I’m lucky enough to run a Juniper EX3200 as my home’s “core switch” (sounds good, right?). I love the Junos OS, and apart from the fans being tremendously noisy (in fact the hostname for this device is ‘noisy‘), it’s my pride and joy.
However, it is intended to be used in an enterprise environment not a home environment, so not every default setting is ideal for the kind of things a typical home user might want.
Multicast is one of those areas, it turns out.
The Multicast Problem
Like many home users I have a variety of networked media devices, including an Apple AirPort Express, a PS3 and a NAS that’s configured as a DLNA-compliant media server. I don’t stream music very much, and the AirPort had been a bit flaky in terms of whether it would actually show up on my iPhone, but it wasn’t too bad.
A few nights ago I tried to stream some music on the PS3, but the PS3 refused to discover the NAS for some reason. After troubleshooting for a while and assuming it was a software issue, I finally fired up Wireshark and took a look at what I could see on the network. After all, DLNA relies on multicast (SSDP) to find services, so I should be able to see multicast requests and advertisements on my laptop, right? Unfortunately not:
All I was seeing in the capture was Spanning Tree and LLDP traffic.
As a side note, in the WireShark GUI to apply a multicast filter, you can’t just use the keyword “multicast”. Instead, try this:
(eth.dst&1) && !eth.dst==ff:ff:ff:ff:ff:ff
That filter allows broadcast/multicast, then denies the broadcast traffic.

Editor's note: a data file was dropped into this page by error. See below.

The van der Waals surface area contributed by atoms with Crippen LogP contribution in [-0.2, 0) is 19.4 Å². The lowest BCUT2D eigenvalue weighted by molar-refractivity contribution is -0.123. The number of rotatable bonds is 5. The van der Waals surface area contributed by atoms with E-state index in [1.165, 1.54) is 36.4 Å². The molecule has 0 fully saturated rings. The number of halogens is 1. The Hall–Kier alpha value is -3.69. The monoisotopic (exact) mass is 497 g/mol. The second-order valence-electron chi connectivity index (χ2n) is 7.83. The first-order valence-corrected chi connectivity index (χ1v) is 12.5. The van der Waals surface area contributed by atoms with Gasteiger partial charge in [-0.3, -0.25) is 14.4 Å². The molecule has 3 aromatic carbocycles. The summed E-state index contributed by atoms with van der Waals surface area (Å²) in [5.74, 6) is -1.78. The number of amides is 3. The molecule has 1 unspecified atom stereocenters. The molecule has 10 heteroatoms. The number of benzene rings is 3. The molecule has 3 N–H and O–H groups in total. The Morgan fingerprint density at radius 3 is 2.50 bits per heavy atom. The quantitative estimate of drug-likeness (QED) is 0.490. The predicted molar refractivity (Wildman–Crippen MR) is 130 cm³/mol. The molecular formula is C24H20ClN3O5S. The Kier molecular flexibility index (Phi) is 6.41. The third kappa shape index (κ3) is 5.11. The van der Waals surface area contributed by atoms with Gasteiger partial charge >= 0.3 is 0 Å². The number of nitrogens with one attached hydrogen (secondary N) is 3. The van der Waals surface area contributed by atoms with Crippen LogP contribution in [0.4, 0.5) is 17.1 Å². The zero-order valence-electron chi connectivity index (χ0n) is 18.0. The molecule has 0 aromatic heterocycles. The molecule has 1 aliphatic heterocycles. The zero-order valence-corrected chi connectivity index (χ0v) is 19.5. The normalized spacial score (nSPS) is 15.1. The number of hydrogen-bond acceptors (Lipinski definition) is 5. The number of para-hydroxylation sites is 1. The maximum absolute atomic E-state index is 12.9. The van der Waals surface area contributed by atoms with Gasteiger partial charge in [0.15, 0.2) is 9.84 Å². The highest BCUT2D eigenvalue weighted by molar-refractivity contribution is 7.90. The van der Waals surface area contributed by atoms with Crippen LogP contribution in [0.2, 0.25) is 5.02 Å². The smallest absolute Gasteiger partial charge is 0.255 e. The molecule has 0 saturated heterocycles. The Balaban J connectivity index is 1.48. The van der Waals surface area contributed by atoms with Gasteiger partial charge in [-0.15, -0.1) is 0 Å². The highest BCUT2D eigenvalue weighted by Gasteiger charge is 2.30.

After digging around a little I found that there’s a default configuration on the EX that causes the problem – IGMP Snooping is enabled by default on all vlans.
That would be a problem, since there’s no IGMP happening for the SSDP multicast traffic, since it’s assumed that it’s all on the local subnet – which it is, in this case. However, since IGMP snooping is enabled and there are no IGMP join requests, the EX doesn’t bother forwarding the multicast to any ports because it believes nobody wants to receive it. Not so, Juniper!
The easiest way to fix this in a home network is to simply disable igmp snooping. In my case I don’t want it running anywhere, so the command is easy:
delete protocols igmp-snooping
Commit the configuration and the job is done – we now see multicast being flooded out on all switchports, which is what we need for SSDP to work:
And, as if by magic, the PS3 can now see the NAS and stream content from it.
But What About AirPlay?
I mentioned earlier that AirPlay (iPhone streaming music to the AirPort Express) was working intermittently. How did that work if multicast was broken?
The answer is all in the architecture. Due to the way my house is wired up, the AirPort Express is connected to a switchport on one of the wireless APs. If my iPhone associated with that particular AP, traffic between the phone and AirPort wasn’t transiting the Juniper EX, so it could see multicast through the AP’s built-in switch. However if my iPhone had associated with one of the other APs, it would not see the SSDP and thus could not see the AirPort. Ta-dah!
Multicast on my home network had been broken for quite a while now (since I installed the Juniper EX in fact), but since things seemed to work some of the time I had dismissed the problems I saw as just one of those things that happens, and mentally blamed flaky protocols without looking any deeper into it. It was only when something very specific was breaking that annoyed me sufficiently, that I spent time to diagnose the problem. There’s probably a lesson in that somewhere!
Over To You
Do you have a better way to fix it? Another solution? Please let me know! Obviously I could have just disabled snooping on the one VLAN impacted, but how could I support igmp snooping but also allow SSDP to work correctly?